After getting out of Spanish class Friday evening, Enrico went home and made pasta dough, rolled it out with a rolling pin, and hand-cut the tagliatelle he later cooked and served with a creamy mushroom sauce he just threw together. It was divine. Then he brought out a caprese salad. Oh my god, some of my favorite foods….

Note to the ladies: Enrico is single and apparently a brilliant doctoral student in economics, which means he’ll probably be making the big bucks after finishing school. Plus he is a great cook. And he even bought me flowers for my birthday!

I mention the handmade pasta on this blog because Enrico made a remark that is relevant to the idea of doing work that has visible outcomes/tangible results: He said that choosing to spend an hour making noodles often makes more sense to him than sitting and doing economics on a computer for three hours, after which he doesn’t see the result of his efforts anywhere in the world; but with pasta-making, you have pasta.

Like many people, I’m guessing, I completely relate to this — especially with the cooler fall weather arriving and as I feel a push to get some knitting done. All of a sudden I want to knit a million accessories for myself, not to mention the tons of holiday projects I’ve planned for other people, many of which have been in my Ravelry queue for years.

And instead of writing more, like I’m supposed to be doing, and reading the next book on my list, I just knit. A noodle, or a scarf, is just so much more satisfyingly and physically present than, say, an economics paper (or whatever economists produce), or a short story.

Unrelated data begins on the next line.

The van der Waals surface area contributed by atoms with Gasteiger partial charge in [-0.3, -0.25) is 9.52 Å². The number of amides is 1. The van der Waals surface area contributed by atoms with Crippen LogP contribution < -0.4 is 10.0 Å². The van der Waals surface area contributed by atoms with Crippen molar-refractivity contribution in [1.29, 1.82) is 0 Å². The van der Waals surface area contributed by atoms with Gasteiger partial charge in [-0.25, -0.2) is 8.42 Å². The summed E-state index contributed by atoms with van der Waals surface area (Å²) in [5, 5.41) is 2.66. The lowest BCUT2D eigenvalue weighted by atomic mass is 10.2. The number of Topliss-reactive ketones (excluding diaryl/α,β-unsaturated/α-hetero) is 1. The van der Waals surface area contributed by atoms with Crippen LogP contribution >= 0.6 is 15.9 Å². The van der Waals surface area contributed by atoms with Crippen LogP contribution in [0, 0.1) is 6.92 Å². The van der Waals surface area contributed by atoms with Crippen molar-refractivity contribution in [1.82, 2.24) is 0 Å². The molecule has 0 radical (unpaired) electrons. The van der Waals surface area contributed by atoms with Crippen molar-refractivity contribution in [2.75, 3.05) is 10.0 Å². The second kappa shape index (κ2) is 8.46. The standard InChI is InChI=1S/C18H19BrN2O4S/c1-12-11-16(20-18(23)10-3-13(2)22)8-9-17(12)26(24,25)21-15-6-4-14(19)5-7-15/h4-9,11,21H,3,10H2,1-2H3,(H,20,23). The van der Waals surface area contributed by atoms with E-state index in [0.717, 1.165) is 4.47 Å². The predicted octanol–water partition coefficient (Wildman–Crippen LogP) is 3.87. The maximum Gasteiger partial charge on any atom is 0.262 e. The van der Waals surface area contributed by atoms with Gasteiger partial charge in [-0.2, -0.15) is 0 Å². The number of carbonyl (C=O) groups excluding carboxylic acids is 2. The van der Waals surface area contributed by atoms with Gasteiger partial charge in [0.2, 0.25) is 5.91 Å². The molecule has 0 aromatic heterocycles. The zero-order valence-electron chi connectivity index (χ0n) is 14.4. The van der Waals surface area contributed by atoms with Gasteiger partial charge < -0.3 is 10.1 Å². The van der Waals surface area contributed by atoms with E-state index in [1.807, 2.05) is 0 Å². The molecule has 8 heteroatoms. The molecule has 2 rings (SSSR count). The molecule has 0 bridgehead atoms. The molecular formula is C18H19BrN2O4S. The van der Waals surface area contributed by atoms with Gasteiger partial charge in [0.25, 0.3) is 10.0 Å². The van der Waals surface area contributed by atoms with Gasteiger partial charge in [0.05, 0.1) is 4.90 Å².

Final push

Page Turner, the AAWW’s literary festival, is Saturday; in preparation, the office is in overdrive, and I’m working the internship full-time.

That means long meetings about logistics, publicity emails, postcards and posters all over the city, and the process of procuring and moving materials to the venue. For me, it meant spending last Saturday walking all over lower Manhattan and Flushing to drop off postcards and put up posters, and again yesterday morning to hit a couple more sites.

I’m complaining, but only just a little, because had I not done it, I probably wouldn’t have gotten to the Museum of Chinese in America to see the Chinese American designers’ fashion exhibit, or part of the Highline, or Trinity Church on Wall Street, nor would I have had the opportunity to try the other dumpling shop in Chinatown or to buy yummy Chinese treats like longans, mochi, egg tarts, and steamed buns in Flushing. On top of all that, I got in a ton of exercise.

And while I am not enthusiastic about going out to pick up and schlep stuff back to the office, had I not walked the nine blocks or so to get the projector for Saturday, I would not have witnessed the mechanized wonderland that is B&H, a huge electronics store run largely by Orthodox Jews, like a kosher version of Willy Wonka’s chocolate factory, except for photographic equipment. And had I not gone shopping for the workshop most of today, I would not have experienced Jack’s, a three-level dollar store in the middle of Manhattan.